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authority for all Exchange 2010 actions. Channeling authorization requests through RBAC ensures that a user who attempts to update group membership has the authority to do so. RBAC doesn t support the assignment of group management to another group in Exchange 2010 (including SP1) and insists that every user who needs to be able to manage a group be listed individually as a group manager. Figure 6-28 shows that the Exchange 2010 Interest List group is managed by three users.
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Figure 6-27 Editing group membership through Outlook.
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Figure 6-28 Viewing group ownership.
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6 Managing Mail-Enabled Recipients
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You can also use theSet-DistributionGroup cmdlet to update the management list for a group. The input to the ManagedBy parameter is a comma-separated list of identifiers to the mailboxes of the users who you want to be group managers. The identifiers can be email addresses, names, aliases, or even distinguished names, whatever format pleases you, as long as Exchange can uniquely identify the intended group owner. Although you can assign many managers to a group, it s usually best to keep the set limited to between two and six because more than this creates the potential for confusion if several managers attempt to update the group membership at one time.
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Set-DistributionGroup Identity 'Exchange 2010 Interest List' -BypassSecurityGroupManagerCheck -ManagedBy 'Administrator', 'Andrews, Ben (IT)', 'Peled, Yael (IT)'
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You can use a command like this to check that the right owners have been assigned to the group:
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Get-DistributionGroup Identity 'Exchange 2010 Interest List' | Select Name, ManagedBy | Format-List
Group expansion
Exchange expands the membership of groups included in message headers when the messages pass through a hub transport server. The default is to let any hub transport server expand a group, but you can assign this task to a specific server if you want (Figure 6-29). The downside of defining a specific server to expand a group is that any messages addressed to the group can only be routed as long as the server is online, which creates a single point of potential failure (or delay) within your messaging environment.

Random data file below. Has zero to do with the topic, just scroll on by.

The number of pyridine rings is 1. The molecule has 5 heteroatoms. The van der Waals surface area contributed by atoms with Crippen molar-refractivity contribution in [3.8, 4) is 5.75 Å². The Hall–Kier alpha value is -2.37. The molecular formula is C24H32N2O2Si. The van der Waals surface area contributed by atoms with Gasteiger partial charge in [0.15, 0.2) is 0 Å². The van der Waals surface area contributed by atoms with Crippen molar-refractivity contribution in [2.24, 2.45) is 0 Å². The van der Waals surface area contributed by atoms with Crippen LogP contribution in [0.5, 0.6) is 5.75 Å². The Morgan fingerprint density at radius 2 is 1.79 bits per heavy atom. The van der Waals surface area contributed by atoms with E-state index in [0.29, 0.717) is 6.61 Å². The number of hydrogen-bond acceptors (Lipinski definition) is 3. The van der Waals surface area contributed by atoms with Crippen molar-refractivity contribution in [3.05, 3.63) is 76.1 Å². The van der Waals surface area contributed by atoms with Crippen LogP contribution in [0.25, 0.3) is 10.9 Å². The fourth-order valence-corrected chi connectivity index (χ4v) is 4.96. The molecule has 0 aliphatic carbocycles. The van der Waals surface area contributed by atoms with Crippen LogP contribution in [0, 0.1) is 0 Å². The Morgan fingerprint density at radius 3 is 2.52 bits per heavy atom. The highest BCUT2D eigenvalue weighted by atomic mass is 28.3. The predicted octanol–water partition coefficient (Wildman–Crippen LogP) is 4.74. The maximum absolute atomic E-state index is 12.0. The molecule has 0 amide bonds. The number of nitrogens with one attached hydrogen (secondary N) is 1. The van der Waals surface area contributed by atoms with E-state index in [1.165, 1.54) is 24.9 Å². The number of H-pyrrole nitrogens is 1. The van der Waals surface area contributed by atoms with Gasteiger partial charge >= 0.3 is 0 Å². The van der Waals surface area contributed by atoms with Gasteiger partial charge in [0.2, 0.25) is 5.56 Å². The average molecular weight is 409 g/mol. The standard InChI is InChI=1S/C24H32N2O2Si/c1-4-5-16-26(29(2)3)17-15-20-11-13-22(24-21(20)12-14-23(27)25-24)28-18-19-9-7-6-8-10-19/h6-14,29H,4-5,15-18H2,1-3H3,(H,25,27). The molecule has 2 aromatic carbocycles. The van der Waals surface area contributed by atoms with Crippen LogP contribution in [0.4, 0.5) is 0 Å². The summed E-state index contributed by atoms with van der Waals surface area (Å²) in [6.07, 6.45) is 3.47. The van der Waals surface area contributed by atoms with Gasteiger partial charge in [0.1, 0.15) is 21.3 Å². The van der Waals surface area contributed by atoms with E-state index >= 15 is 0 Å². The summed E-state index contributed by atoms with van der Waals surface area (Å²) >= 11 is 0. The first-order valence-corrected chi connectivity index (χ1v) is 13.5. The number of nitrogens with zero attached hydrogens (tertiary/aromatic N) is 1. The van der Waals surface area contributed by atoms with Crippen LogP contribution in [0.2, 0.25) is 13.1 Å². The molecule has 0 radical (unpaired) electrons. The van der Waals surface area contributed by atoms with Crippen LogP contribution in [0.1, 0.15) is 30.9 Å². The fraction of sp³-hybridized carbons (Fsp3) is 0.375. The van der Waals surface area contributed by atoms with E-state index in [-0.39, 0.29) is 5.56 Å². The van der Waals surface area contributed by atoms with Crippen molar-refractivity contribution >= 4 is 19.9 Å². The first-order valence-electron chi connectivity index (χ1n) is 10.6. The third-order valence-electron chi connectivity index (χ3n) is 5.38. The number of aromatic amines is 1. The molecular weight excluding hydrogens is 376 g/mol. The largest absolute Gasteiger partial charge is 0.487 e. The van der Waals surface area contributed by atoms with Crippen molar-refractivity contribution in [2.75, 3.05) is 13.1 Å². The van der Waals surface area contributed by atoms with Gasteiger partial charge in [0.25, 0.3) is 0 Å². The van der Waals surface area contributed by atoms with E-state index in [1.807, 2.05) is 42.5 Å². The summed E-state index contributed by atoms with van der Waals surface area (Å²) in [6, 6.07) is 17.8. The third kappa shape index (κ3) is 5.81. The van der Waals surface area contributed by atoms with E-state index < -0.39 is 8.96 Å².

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Figure 6-29 Defining an expansion server for a group.
Distribution groups
When a hub transport server expands a group, it builds a list of the individual group members in memory and uses the list to send the message along the most efficient route. The expanded membership is not added to the message header, because this would increase the size of the message. Each address adds between 1 KB and 2 KB to the size of a header, so it doesn t make much sense to take on this overhead, especially when some groups could have thousands of members.
Tip
Keeping just the group name in the header allows recipients to respond to the message and be sure that Exchange will deliver it to the current membership . It also avoids problems with replies going to nonexistent addresses .
Protected groups
A protected group is one that is restricted in terms of the users who can send messages. As we have discussed, you can use moderation to protect groups, but you can also restrict from whom a group is willing to accept messages. Figure 6-30 shows the basic approach. Select the group and edit its properties. Go to the Mail Flow Settings property page and select Message Delivery Restrictions. You can then select the users who are allowed to send messages to the group, as well as those who will be explicitly blocked.
Figure 6-30 Limiting the mailboxes and groups who can send to a group.
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6 Managing Mail-Enabled Recipients
Exactly the same step can be taken with EMS using the Set-DistributionGroup cmdlet.
Set-DistributionGroup -Identity 'contoso.com/Exchange Users/Sales Executives' -BypassSecurityGroupManagerCheck -AcceptMessagesOnlyFromSendersOrMembers 'Ruth, Andy', 'Akers, Kim', 'Sales Executives'
You ll notice that in both instances I made sure to allow the members of the group to send messages to the group. Although it is conceivable that you might set up a security group to protect some resource and prevent the group members from being able to send messages to the group, in most cases it is desirable to allow the members to email the group. Anyone who then attempts to send messages to the protected group will receive a message delivery report (DSN error code 5.7.1) similar to that shown in Figure 6-31. Anyone using a client that supports MailTips will also see a notice appear telling her that she isn t allowed to send messages to the group; however, she can attempt to send the message, and Exchange will duly block the email. Hopefully the text included in the message delivery report is clear enough so that anyone receiving such a response will understand the reason why delivery failed and won t bother the help desk with a request to be able to send email to the protected group.
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